LIAG / Research / Topics / Critical Zone: Soil, Vadose Zone and Aquifers 

Critical Zone: Soil, Vadose Zone and Aquifers

The critical zone comprises the near subsurface from the soil over the vadose zone to the aquifers and is therefore of utmost importance for water availability, contamination and solute transport. We investigate this zone with modern geophysical methods for better understanding of processes.

The critical zone describes the dynamic range of the interaction of atmosphere, hydrosphere, biosphere and upper lithosphere and extends from the treetops to the base of the aquifers. The current changes in climate and environmental conditions remind us of the complexities that require a broad and comprehensive approach to natural systems. With “critical zone”, a broad target area is deliberately chosen, knowing that the LIAG only deals with individual aspects. Thus, the non-invasive geophysical methods of the institute provide important contributions to the spatial structure, to hydraulic parameters and, through models and simulations based on them, also to understanding the processes taking place here. An important piece of the puzzle is the vadose zone between the aquifer and the earth's surface which is highly variable in time and space. The transport processes that take place here are of great importance for the input of nutrients and pollutants into the groundwater and the exchange with the atmosphere.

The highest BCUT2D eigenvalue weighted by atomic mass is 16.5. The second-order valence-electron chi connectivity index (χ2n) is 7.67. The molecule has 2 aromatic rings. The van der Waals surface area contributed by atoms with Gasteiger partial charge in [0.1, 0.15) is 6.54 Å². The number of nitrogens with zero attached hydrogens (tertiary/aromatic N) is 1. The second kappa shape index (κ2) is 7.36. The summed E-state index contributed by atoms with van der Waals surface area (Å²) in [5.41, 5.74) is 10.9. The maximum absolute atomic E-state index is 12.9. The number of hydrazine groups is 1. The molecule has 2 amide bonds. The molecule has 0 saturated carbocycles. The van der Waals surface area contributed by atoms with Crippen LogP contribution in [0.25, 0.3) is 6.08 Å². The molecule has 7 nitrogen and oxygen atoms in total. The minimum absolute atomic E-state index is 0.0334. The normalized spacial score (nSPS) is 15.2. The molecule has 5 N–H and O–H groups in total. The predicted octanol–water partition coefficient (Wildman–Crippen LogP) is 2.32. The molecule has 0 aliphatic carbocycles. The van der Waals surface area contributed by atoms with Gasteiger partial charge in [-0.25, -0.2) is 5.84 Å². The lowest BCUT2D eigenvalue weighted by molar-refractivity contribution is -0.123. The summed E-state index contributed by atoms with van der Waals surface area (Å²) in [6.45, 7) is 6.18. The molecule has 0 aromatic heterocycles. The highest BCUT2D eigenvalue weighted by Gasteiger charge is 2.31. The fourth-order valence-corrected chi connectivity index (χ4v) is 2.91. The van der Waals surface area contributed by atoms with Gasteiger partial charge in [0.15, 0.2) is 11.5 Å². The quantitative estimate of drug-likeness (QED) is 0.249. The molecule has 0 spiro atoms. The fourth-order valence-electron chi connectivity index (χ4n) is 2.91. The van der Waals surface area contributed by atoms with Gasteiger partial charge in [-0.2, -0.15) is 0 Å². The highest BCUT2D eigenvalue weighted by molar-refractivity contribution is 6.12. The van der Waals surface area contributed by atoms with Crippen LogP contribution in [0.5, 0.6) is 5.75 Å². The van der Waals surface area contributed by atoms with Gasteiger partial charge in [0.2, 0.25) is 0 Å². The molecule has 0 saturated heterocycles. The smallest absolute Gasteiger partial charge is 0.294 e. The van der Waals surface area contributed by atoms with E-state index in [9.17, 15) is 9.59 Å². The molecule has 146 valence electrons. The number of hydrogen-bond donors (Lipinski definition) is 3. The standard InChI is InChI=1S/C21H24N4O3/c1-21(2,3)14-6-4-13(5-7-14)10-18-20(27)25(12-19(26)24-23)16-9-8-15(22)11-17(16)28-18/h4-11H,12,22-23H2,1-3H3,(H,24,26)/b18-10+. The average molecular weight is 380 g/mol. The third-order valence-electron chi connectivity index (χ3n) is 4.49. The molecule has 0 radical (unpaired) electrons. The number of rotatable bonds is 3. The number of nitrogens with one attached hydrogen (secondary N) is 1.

Current Projects

  • MoreSpin
    Mobile Magnetic Resonance Sensor with supraconducting coil for prepolarization in the near surface soil
    plot-specific optimized nutrition management in precision agriculture
  • guided GPR waves
    High-resolution imaging of the critical zone with guided GPR waves
  • Schillerslage
    The hydrogeophysical test-field Schillerslage - a critical zone observatory

Finished projects

    Simple and rapid imaging of groundwater using magnetic resonance 
    Structurally constrained Inversion of MAgnetic-resonance data using Georadar reflections
    COupled Magnetic resonance and Electrical resistivity Tomography
  • 2DQT
    Two-dimensional inversion of Surface-NMR data using the full (QT) data cube


Jan Igel
Thomas Günther
Tobias Splith